As part of their Centennial Challenge program to “stimulate innovation and competition in solar system exploration,” NASA has announced two new contests for private developers of space robotic vehicles. The Planetary Unmanned Aerial Vehicle Challenge involves building a craft that can fly autonomously and navigate using only optical navigation technologies. The Telerobotic Construction Challenge is to develop remote-controlled robots able to assemble a structure from individual building blocks strewn across an arena. The prize for each contest is $250,000.
Announced on December 2nd, 2005, the award for the Planetary Unmanned Aerial Vehicle Challenge will go to the team or teams whose autonomous aerial vehicle is able to fly a roller-coaster flight path using only visual navigation systems. Global Positioning System (GPS) satellite network navigation systems like those found in most terrestrial autonomous vehicles are not permitted since obviously GPS will not be available in the targeted operating environments. A successful design would significantly increase NASA’s capability to explore planets with atmospheres.
“This Challenge will promote the development of innovative solutions to the way NASA performs planetary science,” said NASA’s Associate Administrator for the Exploration Systems Mission Directorate, Scott Horowitz. “Outer space destinations, such as Mars and Saturn’s satellite, Titan, are prime candidates for the types of vehicles that will compete in this Challenge.”
There may be some additional requirements for the contestants including a simulation of taking soil samples at multiple locations by extending and retracting a probe to hit different targets on the ground. The rules, however, will not be finalized until after an internal review at NASA and public comment period. The competition is scheduled to take place in October of 2007.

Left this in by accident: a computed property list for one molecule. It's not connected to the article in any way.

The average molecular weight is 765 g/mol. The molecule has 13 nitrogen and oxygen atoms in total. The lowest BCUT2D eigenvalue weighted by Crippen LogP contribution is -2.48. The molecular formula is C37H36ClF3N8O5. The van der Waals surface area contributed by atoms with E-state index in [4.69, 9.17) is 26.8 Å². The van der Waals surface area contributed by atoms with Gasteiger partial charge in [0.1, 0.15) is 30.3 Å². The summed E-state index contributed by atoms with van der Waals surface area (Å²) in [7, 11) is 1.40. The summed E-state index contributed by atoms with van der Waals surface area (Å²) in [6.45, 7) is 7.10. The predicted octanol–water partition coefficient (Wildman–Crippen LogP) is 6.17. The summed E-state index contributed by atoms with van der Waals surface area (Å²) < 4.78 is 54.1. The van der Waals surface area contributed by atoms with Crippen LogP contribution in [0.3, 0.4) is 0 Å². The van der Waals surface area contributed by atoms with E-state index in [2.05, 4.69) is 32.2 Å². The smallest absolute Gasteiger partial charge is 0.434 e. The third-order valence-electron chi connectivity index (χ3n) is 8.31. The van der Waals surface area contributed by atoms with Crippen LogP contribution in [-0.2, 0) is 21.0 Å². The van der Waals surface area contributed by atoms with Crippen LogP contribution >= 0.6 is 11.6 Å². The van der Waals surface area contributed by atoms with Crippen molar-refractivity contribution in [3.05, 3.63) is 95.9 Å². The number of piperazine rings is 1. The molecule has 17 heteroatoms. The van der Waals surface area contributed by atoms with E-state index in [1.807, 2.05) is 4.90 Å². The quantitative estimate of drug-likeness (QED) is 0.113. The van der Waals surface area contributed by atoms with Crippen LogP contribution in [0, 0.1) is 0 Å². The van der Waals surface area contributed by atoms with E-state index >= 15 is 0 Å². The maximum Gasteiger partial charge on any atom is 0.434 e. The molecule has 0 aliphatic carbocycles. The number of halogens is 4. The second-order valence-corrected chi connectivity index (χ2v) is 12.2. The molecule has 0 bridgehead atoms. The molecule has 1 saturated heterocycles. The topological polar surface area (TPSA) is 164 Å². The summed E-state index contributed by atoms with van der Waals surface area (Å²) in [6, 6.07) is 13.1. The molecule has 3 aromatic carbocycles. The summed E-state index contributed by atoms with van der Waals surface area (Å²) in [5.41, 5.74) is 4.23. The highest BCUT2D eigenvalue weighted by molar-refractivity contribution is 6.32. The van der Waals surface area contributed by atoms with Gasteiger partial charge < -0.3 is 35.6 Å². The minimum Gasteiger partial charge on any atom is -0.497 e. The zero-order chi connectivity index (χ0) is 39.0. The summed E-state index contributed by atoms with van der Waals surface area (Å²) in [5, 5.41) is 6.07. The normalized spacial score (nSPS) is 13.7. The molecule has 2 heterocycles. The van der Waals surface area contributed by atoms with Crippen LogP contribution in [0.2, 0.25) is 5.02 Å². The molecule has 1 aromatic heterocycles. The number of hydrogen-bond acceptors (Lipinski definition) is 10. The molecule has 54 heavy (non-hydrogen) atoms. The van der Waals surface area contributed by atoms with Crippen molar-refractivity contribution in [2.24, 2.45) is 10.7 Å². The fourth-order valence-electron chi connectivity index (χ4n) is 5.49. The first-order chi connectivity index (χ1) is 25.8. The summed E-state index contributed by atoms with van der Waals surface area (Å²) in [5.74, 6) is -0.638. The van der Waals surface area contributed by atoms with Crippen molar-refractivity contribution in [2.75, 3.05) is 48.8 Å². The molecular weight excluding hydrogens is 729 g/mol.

The Telerobotic Construction Competition was also announced by NASA on December 2nd. It will take place in an arena throughout which structural building blocks are scattered. The winning team or teams will be those who develop and successfully use multiple remote-controlled robots to build the structure. The operators of the robots will only see and communicate with them though equipment that simulates Earth-moon time delays and restrictions. Because of these limitations the robots must be able to work together with only limited human intervention.
“The Telerobotic Challenge may directly affect how exploration is conducted on the moon,” said Horowitz. “If the Challenge can successfully demonstrate the remote assembly of simple and complex structures, many aspects of exploration in general will be affected for the better.”
The competition rules for this challenge will be finalized in early 2006, and the contest will take place over a two-year period starting in August of 2007.
Managed by the Exploration Systems Mission Directorate, the Centennial Challenges are a unique series of competitions offering cash prizes in reward for technical innovations that may be ultimately utilized by NASA to support their projects and goals.